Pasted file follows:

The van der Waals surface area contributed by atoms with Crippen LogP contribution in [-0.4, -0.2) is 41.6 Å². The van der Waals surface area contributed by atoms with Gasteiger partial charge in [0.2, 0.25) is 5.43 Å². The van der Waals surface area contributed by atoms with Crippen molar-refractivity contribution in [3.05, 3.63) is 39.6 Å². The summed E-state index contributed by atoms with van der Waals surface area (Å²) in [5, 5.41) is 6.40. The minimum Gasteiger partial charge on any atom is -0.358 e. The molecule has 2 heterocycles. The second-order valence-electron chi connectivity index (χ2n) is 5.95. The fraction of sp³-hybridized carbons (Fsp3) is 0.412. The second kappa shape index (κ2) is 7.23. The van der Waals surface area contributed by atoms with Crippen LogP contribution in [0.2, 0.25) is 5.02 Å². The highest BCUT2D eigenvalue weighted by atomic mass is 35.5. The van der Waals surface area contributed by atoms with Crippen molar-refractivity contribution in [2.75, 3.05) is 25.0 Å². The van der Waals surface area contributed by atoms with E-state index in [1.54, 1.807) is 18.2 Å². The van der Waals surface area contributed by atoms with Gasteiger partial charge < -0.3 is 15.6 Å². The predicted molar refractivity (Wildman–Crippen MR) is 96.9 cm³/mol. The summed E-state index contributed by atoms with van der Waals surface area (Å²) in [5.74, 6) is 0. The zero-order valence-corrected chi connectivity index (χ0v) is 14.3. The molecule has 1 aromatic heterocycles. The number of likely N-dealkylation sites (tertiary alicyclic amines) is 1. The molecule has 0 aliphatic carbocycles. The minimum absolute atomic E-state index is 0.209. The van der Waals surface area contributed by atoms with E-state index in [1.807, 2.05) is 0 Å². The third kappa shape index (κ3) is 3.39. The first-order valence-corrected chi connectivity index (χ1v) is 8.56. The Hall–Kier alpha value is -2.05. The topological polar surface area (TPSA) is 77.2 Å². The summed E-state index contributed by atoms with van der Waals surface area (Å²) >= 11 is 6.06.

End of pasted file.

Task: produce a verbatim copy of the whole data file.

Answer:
The van der Waals surface area contributed by atoms with Crippen LogP contribution in [-0.4, -0.2) is 41.6 Å². The van der Waals surface area contributed by atoms with Gasteiger partial charge in [0.2, 0.25) is 5.43 Å². The van der Waals surface area contributed by atoms with Crippen molar-refractivity contribution in [3.05, 3.63) is 39.6 Å². The summed E-state index contributed by atoms with van der Waals surface area (Å²) in [5, 5.41) is 6.40. The minimum Gasteiger partial charge on any atom is -0.358 e. The molecule has 2 heterocycles. The second-order valence-electron chi connectivity index (χ2n) is 5.95. The fraction of sp³-hybridized carbons (Fsp3) is 0.412. The second kappa shape index (κ2) is 7.23. The van der Waals surface area contributed by atoms with Crippen LogP contribution in [0.2, 0.25) is 5.02 Å². The highest BCUT2D eigenvalue weighted by atomic mass is 35.5. The van der Waals surface area contributed by atoms with Crippen molar-refractivity contribution in [2.75, 3.05) is 25.0 Å². The van der Waals surface area contributed by atoms with E-state index in [1.54, 1.807) is 18.2 Å². The van der Waals surface area contributed by atoms with Gasteiger partial charge < -0.3 is 15.6 Å². The predicted molar refractivity (Wildman–Crippen MR) is 96.9 cm³/mol. The summed E-state index contributed by atoms with van der Waals surface area (Å²) in [5.74, 6) is 0. The zero-order valence-corrected chi connectivity index (χ0v) is 14.3. The molecule has 1 aromatic heterocycles. The number of likely N-dealkylation sites (tertiary alicyclic amines) is 1. The molecule has 0 aliphatic carbocycles. The minimum absolute atomic E-state index is 0.209. The van der Waals surface area contributed by atoms with E-state index in [1.807, 2.05) is 0 Å². The third kappa shape index (κ3) is 3.39. The first-order valence-corrected chi connectivity index (χ1v) is 8.56. The Hall–Kier alpha value is -2.05. The topological polar surface area (TPSA) is 77.2 Å². The summed E-state index contributed by atoms with van der Waals surface area (Å²) >= 11 is 6.06.